Most birds build their nests in hidden areas away from the prying eyes of potential predators. Larger bird species or those that lay eggs in groups usually build their nests out in the open since they can defend their young.
What Is a Baby Bird Called
A newborn chick is known as a hatchling. A hatchling remains in the nest and cannot perch, fly, or walk.
A nestling is a little older than a hatchling but is still in the nest. They can walk a little but not well enough to be fully independent.
Once a hatchling has developed most of its flight feathers and can walk and perch relatively well, they’re now ready to leave the nest. Birds at this stage of their growth are known as fledglings.
Birds that have grown past some of the awkward stages of youth, but are not yet old enough to be considered mature adults, are known as juvenile birds.
While generic names can be used to describe the baby birds for different species, there are some names specific to particular bird families. For instance, a baby chicken is known as a poult; a baby crane is known as a colt; a baby dove is known as a squab; a baby duck is known as a duckling; a baby eagle is known as an egret; a baby goose is known as a gosling; and so forth.
What Birds Mate for Life
90-95% of most bird species are monogamous. This means the male and female birds stay together, breeding exclusively with each other, for several years or until one of them dies. Common examples of birds that mate for life include falcons, eagles, and parrots.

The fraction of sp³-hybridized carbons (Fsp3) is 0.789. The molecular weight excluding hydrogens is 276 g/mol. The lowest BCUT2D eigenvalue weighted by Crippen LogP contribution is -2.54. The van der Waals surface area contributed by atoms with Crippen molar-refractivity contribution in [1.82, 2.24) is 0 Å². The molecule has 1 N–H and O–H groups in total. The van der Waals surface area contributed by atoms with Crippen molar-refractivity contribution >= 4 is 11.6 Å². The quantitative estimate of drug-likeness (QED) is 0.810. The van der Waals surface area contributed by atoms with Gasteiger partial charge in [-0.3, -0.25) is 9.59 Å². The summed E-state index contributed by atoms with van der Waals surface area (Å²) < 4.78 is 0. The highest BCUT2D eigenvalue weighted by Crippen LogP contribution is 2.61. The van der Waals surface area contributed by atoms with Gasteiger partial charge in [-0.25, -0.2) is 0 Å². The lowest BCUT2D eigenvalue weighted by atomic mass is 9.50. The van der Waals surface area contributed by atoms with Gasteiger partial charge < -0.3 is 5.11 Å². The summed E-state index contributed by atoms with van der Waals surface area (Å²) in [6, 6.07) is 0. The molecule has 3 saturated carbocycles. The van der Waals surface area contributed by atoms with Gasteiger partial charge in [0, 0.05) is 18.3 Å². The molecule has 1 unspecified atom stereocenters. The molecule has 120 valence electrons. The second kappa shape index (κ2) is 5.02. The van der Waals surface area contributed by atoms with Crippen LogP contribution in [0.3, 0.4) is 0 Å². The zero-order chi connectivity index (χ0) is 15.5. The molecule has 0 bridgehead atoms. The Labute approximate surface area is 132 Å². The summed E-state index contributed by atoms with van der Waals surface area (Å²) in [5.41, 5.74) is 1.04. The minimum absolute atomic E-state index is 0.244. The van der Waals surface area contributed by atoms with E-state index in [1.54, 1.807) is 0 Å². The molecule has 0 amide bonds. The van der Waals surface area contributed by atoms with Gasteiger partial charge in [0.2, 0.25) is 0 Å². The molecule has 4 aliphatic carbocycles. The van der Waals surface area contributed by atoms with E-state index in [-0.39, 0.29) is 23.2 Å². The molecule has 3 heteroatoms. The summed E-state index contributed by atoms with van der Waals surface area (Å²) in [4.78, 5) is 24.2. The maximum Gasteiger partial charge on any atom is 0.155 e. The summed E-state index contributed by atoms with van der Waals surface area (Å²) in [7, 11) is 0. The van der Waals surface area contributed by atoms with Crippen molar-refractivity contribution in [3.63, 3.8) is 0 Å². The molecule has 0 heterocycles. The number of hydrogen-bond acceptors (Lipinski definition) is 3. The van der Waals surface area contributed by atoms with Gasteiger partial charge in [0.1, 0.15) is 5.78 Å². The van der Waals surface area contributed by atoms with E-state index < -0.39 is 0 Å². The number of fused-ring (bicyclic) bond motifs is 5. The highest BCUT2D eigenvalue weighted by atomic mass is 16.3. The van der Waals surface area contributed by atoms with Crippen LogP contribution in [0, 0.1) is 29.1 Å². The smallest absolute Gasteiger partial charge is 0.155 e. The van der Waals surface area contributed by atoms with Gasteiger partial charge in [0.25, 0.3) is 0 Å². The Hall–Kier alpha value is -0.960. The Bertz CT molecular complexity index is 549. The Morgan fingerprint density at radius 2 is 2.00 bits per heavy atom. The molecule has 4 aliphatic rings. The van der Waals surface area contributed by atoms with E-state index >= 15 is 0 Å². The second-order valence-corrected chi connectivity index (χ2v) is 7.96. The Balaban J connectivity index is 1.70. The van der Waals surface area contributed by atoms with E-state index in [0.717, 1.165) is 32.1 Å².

In monogamous bird species, the new parents each take turns incubating the eggs. Incubation begins once the last egg has been laid.
In polygamous bird species such as wild turkey, where each bird has more than one mate, one bird does all the incubating. The length of incubation, and the type of parental care given to the eggs before they hatch, varies depending on the species.
On one end of the spectrum, you have a group of birds known as megapodes that terminate parental care the moment their baby birds hatch. In such instances, the newly hatched chicks dig themselves out of the nest and start to care for themselves right away. These types of birds are known as precocial. Many species of geese, ducks, and domestic chicken fall into this category.
On the opposite end of the spectrum, you have a group of birds that care for their newly hatched chicks for extended periods of time. These birds are known as altricial. The Great Frigatebird, for instance, takes care of its young for six months until they can fly on their own. The care doesn’t end there, though. The parents continue to feed their young for an extra 14 months.
While parental care is quite rare in other animal species, it is very common in birds. In addition to incubation, most avian parents share tasks such as feeding the hatchlings, defending their territory, and protecting the site of the nest.
If one bird leaves her unhatched eggs in another bird’s nest, the host bird will usually accept them and incubate them as her own. This process is known as brood parasitism.
Ever wondered why birds fly into windows? Check out our blog to find out why.